Last year, I sat in on a rather tense PTA meeting at my daughter’s school. The subject causing controversy? Eliminating class field trips. The district wasn’t considering cancelling to save money, but rather because parents were concerned that they may not be safe. I became increasingly agitated as I listened to the conversations detailing the certain perils and dangers lurking around every corner. Keep in mind, these trips typically involved the zoo, a play or the local science center!!
As I tried (and failed) to keep an open mind and a closed mouth, I finally had to jump into the fray and add my two cents. I reminded the parents that educators have the daunting task of preparing students for success beyond the classroom. Achieving this lofty goal sometimes requires students to actually LEAVE the classroom.
The same fundamental principle applies to student travel. It’s a big world (yes, sometimes crazy) but absolutely worth experiencing! Student travel is one of the best teaching tools available to educators and parents. When trying to decide if you are ready to let your chick leave the safety of the nest, consider the following:
Travel is a critical piece of understanding the world around us. We are a global society, connected by technology. However, nothing can replace the human experience of engaging with a culture that may differ from our own. In some cases, visiting a different city qualifies as cultural awareness!
My husband, a former student tour operator, often took young people from socioeconomically disadvantaged urban settings on trips. Many of these kids never ventured beyond the borders of their neighborhoods. Traveling gave them the sense that the world is bigger than where they live, that people are different, and yet also very much the same. When forming opinions about others and the world around you, it’s imperative to do so with first-hand knowledge.
A recent study by the Student Youth Travel Association demonstrated that 54% of teachers organize travel opportunities because it positively impacts academic performance! Duh! Travel connects curriculum to reality. Simple.
This same study also looked at the social impact of student travel. It showed a 60% increased willingness to know, learn and explore as well as a 56% increase in self-esteem, independence and confidence. Kids who travel have a strong sense of their place in the world, are more tolerant and respectful of others, are more collaborative and adapt more readily to new situations.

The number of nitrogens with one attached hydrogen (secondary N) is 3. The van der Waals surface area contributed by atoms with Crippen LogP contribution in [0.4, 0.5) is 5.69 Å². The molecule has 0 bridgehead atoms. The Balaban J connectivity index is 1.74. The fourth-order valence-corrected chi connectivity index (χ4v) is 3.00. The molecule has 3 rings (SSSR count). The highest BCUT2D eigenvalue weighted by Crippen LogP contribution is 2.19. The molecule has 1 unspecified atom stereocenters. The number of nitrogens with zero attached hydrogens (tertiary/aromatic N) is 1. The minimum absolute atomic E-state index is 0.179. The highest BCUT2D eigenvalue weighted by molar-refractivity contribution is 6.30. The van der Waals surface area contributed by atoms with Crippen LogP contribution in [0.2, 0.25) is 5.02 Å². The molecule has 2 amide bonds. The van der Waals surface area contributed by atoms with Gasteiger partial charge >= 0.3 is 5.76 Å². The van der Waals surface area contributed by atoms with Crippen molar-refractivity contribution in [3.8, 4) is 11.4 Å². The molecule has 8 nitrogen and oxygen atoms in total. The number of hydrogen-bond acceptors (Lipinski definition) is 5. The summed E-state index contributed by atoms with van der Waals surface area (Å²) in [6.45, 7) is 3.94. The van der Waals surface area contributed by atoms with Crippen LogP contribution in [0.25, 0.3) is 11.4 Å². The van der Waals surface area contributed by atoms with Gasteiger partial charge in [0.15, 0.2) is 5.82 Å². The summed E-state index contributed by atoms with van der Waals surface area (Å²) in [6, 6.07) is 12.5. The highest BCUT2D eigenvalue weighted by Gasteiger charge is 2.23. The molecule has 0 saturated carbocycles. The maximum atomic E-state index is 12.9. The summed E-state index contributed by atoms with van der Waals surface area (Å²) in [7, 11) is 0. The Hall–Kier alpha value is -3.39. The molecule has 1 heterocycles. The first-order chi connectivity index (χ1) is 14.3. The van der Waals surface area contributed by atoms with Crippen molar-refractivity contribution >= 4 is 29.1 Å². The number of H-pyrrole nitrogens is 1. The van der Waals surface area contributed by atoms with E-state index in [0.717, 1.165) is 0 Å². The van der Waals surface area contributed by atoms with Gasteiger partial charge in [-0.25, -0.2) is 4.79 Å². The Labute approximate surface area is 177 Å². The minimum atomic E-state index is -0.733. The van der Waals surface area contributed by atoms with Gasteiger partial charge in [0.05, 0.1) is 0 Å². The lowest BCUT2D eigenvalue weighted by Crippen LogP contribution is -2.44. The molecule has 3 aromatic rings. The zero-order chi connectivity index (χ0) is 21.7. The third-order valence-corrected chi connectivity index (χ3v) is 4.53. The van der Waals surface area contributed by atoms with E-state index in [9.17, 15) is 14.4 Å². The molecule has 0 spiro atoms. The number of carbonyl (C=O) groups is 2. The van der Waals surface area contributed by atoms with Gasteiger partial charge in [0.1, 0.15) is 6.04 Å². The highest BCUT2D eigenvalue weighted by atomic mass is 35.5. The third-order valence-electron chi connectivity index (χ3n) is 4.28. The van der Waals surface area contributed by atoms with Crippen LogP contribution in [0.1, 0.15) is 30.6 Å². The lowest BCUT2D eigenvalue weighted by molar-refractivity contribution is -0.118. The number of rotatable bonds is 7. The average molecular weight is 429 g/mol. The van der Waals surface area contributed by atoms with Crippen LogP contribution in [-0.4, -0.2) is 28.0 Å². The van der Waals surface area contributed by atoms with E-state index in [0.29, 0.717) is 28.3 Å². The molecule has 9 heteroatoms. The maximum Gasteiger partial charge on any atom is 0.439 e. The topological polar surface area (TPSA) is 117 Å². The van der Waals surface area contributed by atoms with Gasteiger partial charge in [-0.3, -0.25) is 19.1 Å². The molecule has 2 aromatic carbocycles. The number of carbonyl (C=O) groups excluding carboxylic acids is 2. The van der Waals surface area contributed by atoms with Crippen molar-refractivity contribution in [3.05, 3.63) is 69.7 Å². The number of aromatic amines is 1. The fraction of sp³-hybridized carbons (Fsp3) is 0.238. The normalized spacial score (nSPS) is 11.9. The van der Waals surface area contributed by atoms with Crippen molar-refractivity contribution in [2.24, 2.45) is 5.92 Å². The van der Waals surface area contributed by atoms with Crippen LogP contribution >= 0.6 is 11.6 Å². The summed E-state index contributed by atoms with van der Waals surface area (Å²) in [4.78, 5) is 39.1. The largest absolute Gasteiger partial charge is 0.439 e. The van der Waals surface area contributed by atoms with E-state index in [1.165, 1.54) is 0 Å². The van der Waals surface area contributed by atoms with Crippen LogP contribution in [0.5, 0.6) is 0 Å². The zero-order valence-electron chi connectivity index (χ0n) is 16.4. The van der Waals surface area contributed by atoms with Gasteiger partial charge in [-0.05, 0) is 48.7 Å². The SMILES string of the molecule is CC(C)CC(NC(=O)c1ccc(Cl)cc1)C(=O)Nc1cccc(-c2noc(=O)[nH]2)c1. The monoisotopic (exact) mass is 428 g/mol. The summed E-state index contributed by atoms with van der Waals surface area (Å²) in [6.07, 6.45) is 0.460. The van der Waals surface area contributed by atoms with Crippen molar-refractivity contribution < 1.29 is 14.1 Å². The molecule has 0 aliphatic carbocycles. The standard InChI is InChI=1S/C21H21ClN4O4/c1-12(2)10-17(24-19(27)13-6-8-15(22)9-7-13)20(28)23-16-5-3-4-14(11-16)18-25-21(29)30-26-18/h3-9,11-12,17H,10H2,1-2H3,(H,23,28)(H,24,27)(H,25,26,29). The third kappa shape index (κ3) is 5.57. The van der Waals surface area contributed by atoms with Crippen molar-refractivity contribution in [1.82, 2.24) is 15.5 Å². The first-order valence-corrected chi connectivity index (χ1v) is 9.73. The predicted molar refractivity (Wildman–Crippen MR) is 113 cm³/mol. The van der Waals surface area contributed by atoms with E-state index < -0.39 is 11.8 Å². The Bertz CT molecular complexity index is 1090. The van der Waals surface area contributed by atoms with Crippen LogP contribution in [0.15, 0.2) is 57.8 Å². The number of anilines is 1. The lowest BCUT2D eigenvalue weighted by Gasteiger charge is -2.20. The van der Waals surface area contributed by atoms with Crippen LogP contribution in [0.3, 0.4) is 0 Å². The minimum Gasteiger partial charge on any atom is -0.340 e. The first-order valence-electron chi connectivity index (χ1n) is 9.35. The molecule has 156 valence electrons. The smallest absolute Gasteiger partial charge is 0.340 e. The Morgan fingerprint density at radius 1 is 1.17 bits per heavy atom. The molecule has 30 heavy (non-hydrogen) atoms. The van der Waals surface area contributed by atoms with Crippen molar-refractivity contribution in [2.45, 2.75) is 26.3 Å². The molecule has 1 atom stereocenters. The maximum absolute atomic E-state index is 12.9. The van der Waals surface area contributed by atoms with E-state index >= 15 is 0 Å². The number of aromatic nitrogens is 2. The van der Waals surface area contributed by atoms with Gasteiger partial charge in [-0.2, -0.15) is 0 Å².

Practice to Performance
If your students are involved in the arts, consider the benefits of performing in front of an audience NOT just filled with proud moms, dads and grandparents. It is incredibly fulfilling to take the skills practiced every day in 3rd period and apply them to a real- life performance opportunity in an amazing venue! Imagine dancers opening for professional shows in Branson, or the show choir performing before an international audience at Walt Disney World®. We all know the countless hours invested in marching band- travel allows those finely-honed skills to be displayed in style at countless festivals, parades and performance spots both nationally and internationally.
Classrooms to Careers
Students (particularly high school) are constantly planning for future career possibilities. Travel provides a unique perspective on job opportunities that may exist outside the norm. For example, maybe you have a sports nut who loves football but won’t necessarily be turning pro. A visit to the Pro Football Hall of Fame may offer a glimpse into the careers of those who work in the industry but not as athletes!
Perhaps your child loves music but isn’t destined to be the next “big thing.” That shouldn’t exclude him/her from a career in production, marketing, or any other aspect of the field. A behind the scenes tour in Nashville or Broadway can be illuminating and worthwhile when thinking to the future!
There are so many outstanding benefits to allowing your child to explore the world through travel. It is an essential piece of a comprehensive education, and key to developing a well-rounded individual. Let those kiddos out into the crazy, wide, wonderful world- I guarantee you’ll ALL be glad you did!